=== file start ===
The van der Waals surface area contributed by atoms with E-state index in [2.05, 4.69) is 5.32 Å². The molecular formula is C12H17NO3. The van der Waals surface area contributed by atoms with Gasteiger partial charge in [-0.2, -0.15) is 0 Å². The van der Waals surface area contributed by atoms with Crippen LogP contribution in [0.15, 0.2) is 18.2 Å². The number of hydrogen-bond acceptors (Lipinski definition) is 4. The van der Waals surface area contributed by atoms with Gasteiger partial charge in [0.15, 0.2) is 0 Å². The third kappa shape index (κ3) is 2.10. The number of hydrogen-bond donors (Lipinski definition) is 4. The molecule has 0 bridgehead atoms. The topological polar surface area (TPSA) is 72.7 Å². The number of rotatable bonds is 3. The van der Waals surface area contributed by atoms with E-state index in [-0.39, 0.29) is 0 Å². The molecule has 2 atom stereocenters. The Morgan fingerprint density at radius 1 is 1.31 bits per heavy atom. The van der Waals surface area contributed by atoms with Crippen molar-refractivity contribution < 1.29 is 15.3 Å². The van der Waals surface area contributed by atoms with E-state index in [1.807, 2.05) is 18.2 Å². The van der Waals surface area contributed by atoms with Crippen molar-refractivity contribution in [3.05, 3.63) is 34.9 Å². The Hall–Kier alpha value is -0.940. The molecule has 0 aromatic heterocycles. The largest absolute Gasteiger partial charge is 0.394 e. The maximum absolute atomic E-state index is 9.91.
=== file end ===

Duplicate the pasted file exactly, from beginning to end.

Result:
The van der Waals surface area contributed by atoms with E-state index in [2.05, 4.69) is 5.32 Å². The molecular formula is C12H17NO3. The van der Waals surface area contributed by atoms with Gasteiger partial charge in [-0.2, -0.15) is 0 Å². The van der Waals surface area contributed by atoms with Crippen LogP contribution in [0.15, 0.2) is 18.2 Å². The number of hydrogen-bond acceptors (Lipinski definition) is 4. The van der Waals surface area contributed by atoms with Gasteiger partial charge in [0.15, 0.2) is 0 Å². The third kappa shape index (κ3) is 2.10. The number of hydrogen-bond donors (Lipinski definition) is 4. The molecule has 0 bridgehead atoms. The topological polar surface area (TPSA) is 72.7 Å². The number of rotatable bonds is 3. The van der Waals surface area contributed by atoms with E-state index in [-0.39, 0.29) is 0 Å². The molecule has 2 atom stereocenters. The Morgan fingerprint density at radius 1 is 1.31 bits per heavy atom. The van der Waals surface area contributed by atoms with Crippen molar-refractivity contribution < 1.29 is 15.3 Å². The van der Waals surface area contributed by atoms with E-state index in [1.807, 2.05) is 18.2 Å². The van der Waals surface area contributed by atoms with Crippen molar-refractivity contribution in [3.05, 3.63) is 34.9 Å². The Hall–Kier alpha value is -0.940. The molecule has 0 aromatic heterocycles. The largest absolute Gasteiger partial charge is 0.394 e. The maximum absolute atomic E-state index is 9.91.